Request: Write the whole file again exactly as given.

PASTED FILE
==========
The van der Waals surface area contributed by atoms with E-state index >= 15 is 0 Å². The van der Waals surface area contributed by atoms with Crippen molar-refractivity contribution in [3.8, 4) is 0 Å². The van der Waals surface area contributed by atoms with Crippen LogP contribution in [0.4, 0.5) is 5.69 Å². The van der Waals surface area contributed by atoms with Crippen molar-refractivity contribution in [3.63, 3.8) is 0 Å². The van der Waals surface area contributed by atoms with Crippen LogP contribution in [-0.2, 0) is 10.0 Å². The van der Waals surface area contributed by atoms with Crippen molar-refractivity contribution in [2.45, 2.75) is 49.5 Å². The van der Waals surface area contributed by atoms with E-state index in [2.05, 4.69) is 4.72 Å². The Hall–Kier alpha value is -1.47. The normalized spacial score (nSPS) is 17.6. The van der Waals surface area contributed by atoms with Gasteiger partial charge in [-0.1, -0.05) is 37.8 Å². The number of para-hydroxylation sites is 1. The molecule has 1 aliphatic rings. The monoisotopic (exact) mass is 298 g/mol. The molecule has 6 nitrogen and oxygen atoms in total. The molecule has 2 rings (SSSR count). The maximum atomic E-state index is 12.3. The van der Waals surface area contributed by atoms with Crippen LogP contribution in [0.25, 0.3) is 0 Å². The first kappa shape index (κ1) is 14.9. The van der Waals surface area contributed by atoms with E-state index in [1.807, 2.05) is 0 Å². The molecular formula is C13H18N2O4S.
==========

The van der Waals surface area contributed by atoms with E-state index >= 15 is 0 Å². The van der Waals surface area contributed by atoms with Crippen molar-refractivity contribution in [3.8, 4) is 0 Å². The van der Waals surface area contributed by atoms with Crippen LogP contribution in [0.4, 0.5) is 5.69 Å². The van der Waals surface area contributed by atoms with Crippen molar-refractivity contribution in [3.63, 3.8) is 0 Å². The van der Waals surface area contributed by atoms with Crippen LogP contribution in [-0.2, 0) is 10.0 Å². The van der Waals surface area contributed by atoms with Crippen molar-refractivity contribution in [2.45, 2.75) is 49.5 Å². The van der Waals surface area contributed by atoms with E-state index in [2.05, 4.69) is 4.72 Å². The Hall–Kier alpha value is -1.47. The normalized spacial score (nSPS) is 17.6. The van der Waals surface area contributed by atoms with Gasteiger partial charge in [-0.1, -0.05) is 37.8 Å². The number of para-hydroxylation sites is 1. The molecule has 1 aliphatic rings. The monoisotopic (exact) mass is 298 g/mol. The molecule has 6 nitrogen and oxygen atoms in total. The molecule has 2 rings (SSSR count). The maximum atomic E-state index is 12.3. The van der Waals surface area contributed by atoms with Crippen LogP contribution in [0.25, 0.3) is 0 Å². The first kappa shape index (κ1) is 14.9. The van der Waals surface area contributed by atoms with E-state index in [1.807, 2.05) is 0 Å². The molecular formula is C13H18N2O4S.